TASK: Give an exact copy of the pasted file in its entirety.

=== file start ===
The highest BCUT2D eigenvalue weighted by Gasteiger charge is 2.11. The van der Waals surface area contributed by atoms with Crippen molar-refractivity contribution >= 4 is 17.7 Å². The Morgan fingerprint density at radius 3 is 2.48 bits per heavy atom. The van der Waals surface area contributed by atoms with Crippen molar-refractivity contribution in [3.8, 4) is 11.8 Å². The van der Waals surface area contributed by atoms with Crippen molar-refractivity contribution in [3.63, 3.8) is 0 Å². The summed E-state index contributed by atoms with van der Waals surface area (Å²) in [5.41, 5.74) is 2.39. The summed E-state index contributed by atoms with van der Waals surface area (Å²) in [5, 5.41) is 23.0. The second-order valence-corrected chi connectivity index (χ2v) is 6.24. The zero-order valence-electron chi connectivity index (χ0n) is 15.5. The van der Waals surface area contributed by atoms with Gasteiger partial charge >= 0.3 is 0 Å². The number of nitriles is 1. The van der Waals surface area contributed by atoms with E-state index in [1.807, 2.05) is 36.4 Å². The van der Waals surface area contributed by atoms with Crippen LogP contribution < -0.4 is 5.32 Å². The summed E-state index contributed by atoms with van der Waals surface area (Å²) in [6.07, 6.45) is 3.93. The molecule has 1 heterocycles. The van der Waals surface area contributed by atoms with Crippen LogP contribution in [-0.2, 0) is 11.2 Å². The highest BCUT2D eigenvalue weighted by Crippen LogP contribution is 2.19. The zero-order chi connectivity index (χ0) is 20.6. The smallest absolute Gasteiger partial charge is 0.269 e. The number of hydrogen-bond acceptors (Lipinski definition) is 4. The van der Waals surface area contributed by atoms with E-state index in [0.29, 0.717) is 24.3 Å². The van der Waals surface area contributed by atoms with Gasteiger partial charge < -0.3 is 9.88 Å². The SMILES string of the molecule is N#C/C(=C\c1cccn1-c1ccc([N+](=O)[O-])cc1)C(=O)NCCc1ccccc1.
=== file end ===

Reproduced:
The highest BCUT2D eigenvalue weighted by Gasteiger charge is 2.11. The van der Waals surface area contributed by atoms with Crippen molar-refractivity contribution >= 4 is 17.7 Å². The Morgan fingerprint density at radius 3 is 2.48 bits per heavy atom. The van der Waals surface area contributed by atoms with Crippen molar-refractivity contribution in [3.8, 4) is 11.8 Å². The van der Waals surface area contributed by atoms with Crippen molar-refractivity contribution in [3.63, 3.8) is 0 Å². The summed E-state index contributed by atoms with van der Waals surface area (Å²) in [5.41, 5.74) is 2.39. The summed E-state index contributed by atoms with van der Waals surface area (Å²) in [5, 5.41) is 23.0. The second-order valence-corrected chi connectivity index (χ2v) is 6.24. The zero-order valence-electron chi connectivity index (χ0n) is 15.5. The van der Waals surface area contributed by atoms with Gasteiger partial charge >= 0.3 is 0 Å². The number of nitriles is 1. The van der Waals surface area contributed by atoms with E-state index in [1.807, 2.05) is 36.4 Å². The van der Waals surface area contributed by atoms with Crippen LogP contribution < -0.4 is 5.32 Å². The summed E-state index contributed by atoms with van der Waals surface area (Å²) in [6.07, 6.45) is 3.93. The molecule has 1 heterocycles. The van der Waals surface area contributed by atoms with Crippen LogP contribution in [-0.2, 0) is 11.2 Å². The highest BCUT2D eigenvalue weighted by Crippen LogP contribution is 2.19. The zero-order chi connectivity index (χ0) is 20.6. The smallest absolute Gasteiger partial charge is 0.269 e. The number of hydrogen-bond acceptors (Lipinski definition) is 4. The van der Waals surface area contributed by atoms with E-state index in [0.29, 0.717) is 24.3 Å². The van der Waals surface area contributed by atoms with Gasteiger partial charge < -0.3 is 9.88 Å². The SMILES string of the molecule is N#C/C(=C\c1cccn1-c1ccc([N+](=O)[O-])cc1)C(=O)NCCc1ccccc1.